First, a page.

If one has access to/control over the php.ini file they can check the temp directory specified at directive upload_tmp_dir.

Thus the script above seems safe. There could be vulnerabilities in the future so it would be wise to stay informed about updates - e.g. from cvedetails.com, php.watch/news, etc.

Other Review Points

Eliminate else and one indentation level by exiting early

Instead of checking if $_FILES['file']['tmp_name'] is set before calling file_get_contents() the logic could be reversed to exit early using exit() or the simpler equivalent construct die(). With this approach there is no need for the else keyword. If the code was in a function it could throw an Exception which could be caught and handled by calling code appropriately.


if (!isset($_FILES['file']['tmp_name'])) {
  die "No File Submitted";

Closing PHP tag can be omitted

The PHP file appears to only contain PHP code (and nothing else like HTML). Per the PHP documentation for PHP Tags:

If a file contains only PHP code, it is preferable to omit the PHP closing tag at the end of the file. This prevents accidental whitespace or new lines being added after the PHP closing tag, which may cause unwanted effects because PHP will start output buffering when there is no intention from the programmer to send any output at that point in the script.

screenshot of sample code in PHP documentation about closing tag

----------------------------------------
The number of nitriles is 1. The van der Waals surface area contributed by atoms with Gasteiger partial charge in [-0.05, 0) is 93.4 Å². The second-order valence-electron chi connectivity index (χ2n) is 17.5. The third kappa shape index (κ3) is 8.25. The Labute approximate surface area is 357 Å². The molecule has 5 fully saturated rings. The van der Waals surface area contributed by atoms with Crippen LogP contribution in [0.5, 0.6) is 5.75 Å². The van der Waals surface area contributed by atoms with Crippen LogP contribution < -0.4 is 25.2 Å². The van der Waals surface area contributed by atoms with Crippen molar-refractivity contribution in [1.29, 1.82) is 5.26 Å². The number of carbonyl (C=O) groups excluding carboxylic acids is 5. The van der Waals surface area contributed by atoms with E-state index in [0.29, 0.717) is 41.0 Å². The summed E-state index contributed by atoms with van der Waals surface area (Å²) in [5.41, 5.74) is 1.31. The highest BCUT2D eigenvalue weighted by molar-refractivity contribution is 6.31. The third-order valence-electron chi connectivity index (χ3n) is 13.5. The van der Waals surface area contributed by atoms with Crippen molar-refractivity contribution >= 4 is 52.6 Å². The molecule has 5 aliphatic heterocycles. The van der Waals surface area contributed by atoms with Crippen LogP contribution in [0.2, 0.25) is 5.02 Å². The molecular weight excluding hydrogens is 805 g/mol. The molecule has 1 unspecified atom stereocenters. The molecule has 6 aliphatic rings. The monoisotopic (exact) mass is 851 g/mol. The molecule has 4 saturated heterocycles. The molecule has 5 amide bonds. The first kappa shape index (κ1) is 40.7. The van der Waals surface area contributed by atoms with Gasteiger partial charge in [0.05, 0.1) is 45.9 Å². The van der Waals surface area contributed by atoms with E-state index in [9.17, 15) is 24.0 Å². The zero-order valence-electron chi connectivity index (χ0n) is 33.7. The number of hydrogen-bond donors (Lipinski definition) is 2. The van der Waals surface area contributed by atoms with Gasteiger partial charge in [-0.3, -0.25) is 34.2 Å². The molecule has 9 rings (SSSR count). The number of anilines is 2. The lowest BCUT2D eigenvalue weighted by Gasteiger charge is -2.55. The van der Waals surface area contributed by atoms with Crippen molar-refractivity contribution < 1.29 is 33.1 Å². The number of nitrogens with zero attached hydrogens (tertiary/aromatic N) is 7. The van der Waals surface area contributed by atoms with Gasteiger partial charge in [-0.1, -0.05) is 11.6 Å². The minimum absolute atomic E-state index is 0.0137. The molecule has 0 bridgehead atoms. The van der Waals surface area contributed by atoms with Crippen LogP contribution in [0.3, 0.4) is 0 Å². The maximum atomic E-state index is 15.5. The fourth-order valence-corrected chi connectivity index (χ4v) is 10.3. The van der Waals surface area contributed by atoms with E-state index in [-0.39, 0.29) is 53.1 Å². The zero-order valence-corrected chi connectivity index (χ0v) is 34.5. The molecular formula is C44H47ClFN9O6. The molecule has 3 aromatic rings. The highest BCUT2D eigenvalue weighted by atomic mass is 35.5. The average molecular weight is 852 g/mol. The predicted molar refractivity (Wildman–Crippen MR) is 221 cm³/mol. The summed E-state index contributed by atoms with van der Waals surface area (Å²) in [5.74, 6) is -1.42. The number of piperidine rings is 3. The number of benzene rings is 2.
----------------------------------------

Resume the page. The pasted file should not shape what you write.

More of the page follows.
I wonder: Is it safe?

I will assume you serve such pages under https://example.com , that you set cookies, and that they store credentials for making security decisions. I expect that reflecting a web user's own text back to their browser is mostly safe. Publishing that text in the context of another user's browser definitely is not. OWASP describes this Cross Site Scripting behavior as an injection attack:

OWASP offers a variety of mitigation techniques.

Even if XSS is not a concern for your use case, there are still reasons you might wish to avoid the OP's proposed "no filtering" approach.

Suppose that victim.com publishes GIF images or similar assets, and has limited bandwidth resources. The OP code makes it very easy for a user to create a gallery.html file containing many <img src="https://victim.com/..."> tags, causing a browser to fetch and display many assets. When the victim organization investigates such resource usage, they may read the nginx webserver log and notice a very large number of "Referer: https://example.com/..." entries. Based on that they may choose impose a new policy which always rejects such asset requests, impacting the User Experience for your other users, even ones who make modest requests for just a single image asset.

Now of course, a client could have forged such "Referer:" headers even if you served 100% static content. But the OP script makes it very easy, and an admin who investigates the situation will immediately see a plausible story that explains high resource usage.

tl;dr: Displaying unfiltered user-submitted content could affect whether your site appears on certain Black Lists.